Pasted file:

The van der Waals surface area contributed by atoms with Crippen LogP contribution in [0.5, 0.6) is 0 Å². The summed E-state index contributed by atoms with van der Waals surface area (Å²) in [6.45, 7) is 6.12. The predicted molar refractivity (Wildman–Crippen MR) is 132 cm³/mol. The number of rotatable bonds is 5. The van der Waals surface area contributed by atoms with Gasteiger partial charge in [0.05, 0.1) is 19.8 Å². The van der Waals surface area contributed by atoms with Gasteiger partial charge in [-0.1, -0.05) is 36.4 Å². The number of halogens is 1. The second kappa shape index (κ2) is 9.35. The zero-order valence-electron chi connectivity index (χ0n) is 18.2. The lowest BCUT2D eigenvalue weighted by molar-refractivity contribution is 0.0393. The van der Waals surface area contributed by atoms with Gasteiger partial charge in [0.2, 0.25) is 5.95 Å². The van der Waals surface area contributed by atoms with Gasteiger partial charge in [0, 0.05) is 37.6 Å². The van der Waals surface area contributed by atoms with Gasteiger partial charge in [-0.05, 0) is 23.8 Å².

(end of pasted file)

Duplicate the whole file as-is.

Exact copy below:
The van der Waals surface area contributed by atoms with Crippen LogP contribution in [0.5, 0.6) is 0 Å². The summed E-state index contributed by atoms with van der Waals surface area (Å²) in [6.45, 7) is 6.12. The predicted molar refractivity (Wildman–Crippen MR) is 132 cm³/mol. The number of rotatable bonds is 5. The van der Waals surface area contributed by atoms with Gasteiger partial charge in [0.05, 0.1) is 19.8 Å². The van der Waals surface area contributed by atoms with Gasteiger partial charge in [-0.1, -0.05) is 36.4 Å². The number of halogens is 1. The second kappa shape index (κ2) is 9.35. The zero-order valence-electron chi connectivity index (χ0n) is 18.2. The lowest BCUT2D eigenvalue weighted by molar-refractivity contribution is 0.0393. The van der Waals surface area contributed by atoms with Gasteiger partial charge in [0.2, 0.25) is 5.95 Å². The van der Waals surface area contributed by atoms with Gasteiger partial charge in [0, 0.05) is 37.6 Å². The van der Waals surface area contributed by atoms with Gasteiger partial charge in [-0.05, 0) is 23.8 Å².